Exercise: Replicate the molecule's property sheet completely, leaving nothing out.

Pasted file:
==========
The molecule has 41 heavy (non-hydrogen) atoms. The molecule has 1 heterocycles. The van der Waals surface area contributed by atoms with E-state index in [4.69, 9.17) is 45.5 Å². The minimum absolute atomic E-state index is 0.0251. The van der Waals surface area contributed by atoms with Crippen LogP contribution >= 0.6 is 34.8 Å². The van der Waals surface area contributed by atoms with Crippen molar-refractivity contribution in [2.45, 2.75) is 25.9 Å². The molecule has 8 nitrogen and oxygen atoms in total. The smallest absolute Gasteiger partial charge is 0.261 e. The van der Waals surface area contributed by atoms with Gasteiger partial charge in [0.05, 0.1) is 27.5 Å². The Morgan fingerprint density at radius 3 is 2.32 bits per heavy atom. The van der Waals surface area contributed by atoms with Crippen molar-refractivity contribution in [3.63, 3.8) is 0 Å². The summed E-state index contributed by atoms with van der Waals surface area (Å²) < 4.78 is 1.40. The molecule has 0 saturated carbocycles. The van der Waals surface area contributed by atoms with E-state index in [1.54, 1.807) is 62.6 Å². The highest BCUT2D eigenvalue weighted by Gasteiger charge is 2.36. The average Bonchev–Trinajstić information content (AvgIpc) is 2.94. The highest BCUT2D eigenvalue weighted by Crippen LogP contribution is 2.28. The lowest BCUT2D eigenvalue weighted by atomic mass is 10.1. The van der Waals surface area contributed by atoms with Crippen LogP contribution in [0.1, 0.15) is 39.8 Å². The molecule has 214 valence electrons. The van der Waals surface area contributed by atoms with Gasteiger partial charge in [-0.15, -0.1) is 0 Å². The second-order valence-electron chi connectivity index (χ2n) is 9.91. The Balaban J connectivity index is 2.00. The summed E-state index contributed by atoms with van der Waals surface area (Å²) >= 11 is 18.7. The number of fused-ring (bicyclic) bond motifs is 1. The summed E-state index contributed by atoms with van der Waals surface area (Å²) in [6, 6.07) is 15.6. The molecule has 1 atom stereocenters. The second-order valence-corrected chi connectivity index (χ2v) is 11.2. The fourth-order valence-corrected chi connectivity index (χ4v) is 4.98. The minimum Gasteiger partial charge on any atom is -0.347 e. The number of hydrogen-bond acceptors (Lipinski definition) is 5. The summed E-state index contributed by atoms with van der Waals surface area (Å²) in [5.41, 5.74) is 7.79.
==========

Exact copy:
The molecule has 41 heavy (non-hydrogen) atoms. The molecule has 1 heterocycles. The van der Waals surface area contributed by atoms with E-state index in [4.69, 9.17) is 45.5 Å². The minimum absolute atomic E-state index is 0.0251. The van der Waals surface area contributed by atoms with Crippen LogP contribution >= 0.6 is 34.8 Å². The van der Waals surface area contributed by atoms with Crippen molar-refractivity contribution in [2.45, 2.75) is 25.9 Å². The molecule has 8 nitrogen and oxygen atoms in total. The smallest absolute Gasteiger partial charge is 0.261 e. The van der Waals surface area contributed by atoms with Gasteiger partial charge in [0.05, 0.1) is 27.5 Å². The Morgan fingerprint density at radius 3 is 2.32 bits per heavy atom. The van der Waals surface area contributed by atoms with Crippen molar-refractivity contribution in [3.63, 3.8) is 0 Å². The summed E-state index contributed by atoms with van der Waals surface area (Å²) < 4.78 is 1.40. The molecule has 0 saturated carbocycles. The van der Waals surface area contributed by atoms with E-state index in [1.54, 1.807) is 62.6 Å². The highest BCUT2D eigenvalue weighted by Gasteiger charge is 2.36. The average Bonchev–Trinajstić information content (AvgIpc) is 2.94. The highest BCUT2D eigenvalue weighted by Crippen LogP contribution is 2.28. The lowest BCUT2D eigenvalue weighted by atomic mass is 10.1. The van der Waals surface area contributed by atoms with Crippen LogP contribution in [0.1, 0.15) is 39.8 Å². The molecule has 214 valence electrons. The van der Waals surface area contributed by atoms with Gasteiger partial charge in [-0.15, -0.1) is 0 Å². The second-order valence-electron chi connectivity index (χ2n) is 9.91. The Balaban J connectivity index is 2.00. The summed E-state index contributed by atoms with van der Waals surface area (Å²) >= 11 is 18.7. The number of fused-ring (bicyclic) bond motifs is 1. The summed E-state index contributed by atoms with van der Waals surface area (Å²) in [6, 6.07) is 15.6. The molecule has 1 atom stereocenters. The second-order valence-corrected chi connectivity index (χ2v) is 11.2. The fourth-order valence-corrected chi connectivity index (χ4v) is 4.98. The minimum Gasteiger partial charge on any atom is -0.347 e. The number of hydrogen-bond acceptors (Lipinski definition) is 5. The summed E-state index contributed by atoms with van der Waals surface area (Å²) in [5.41, 5.74) is 7.79.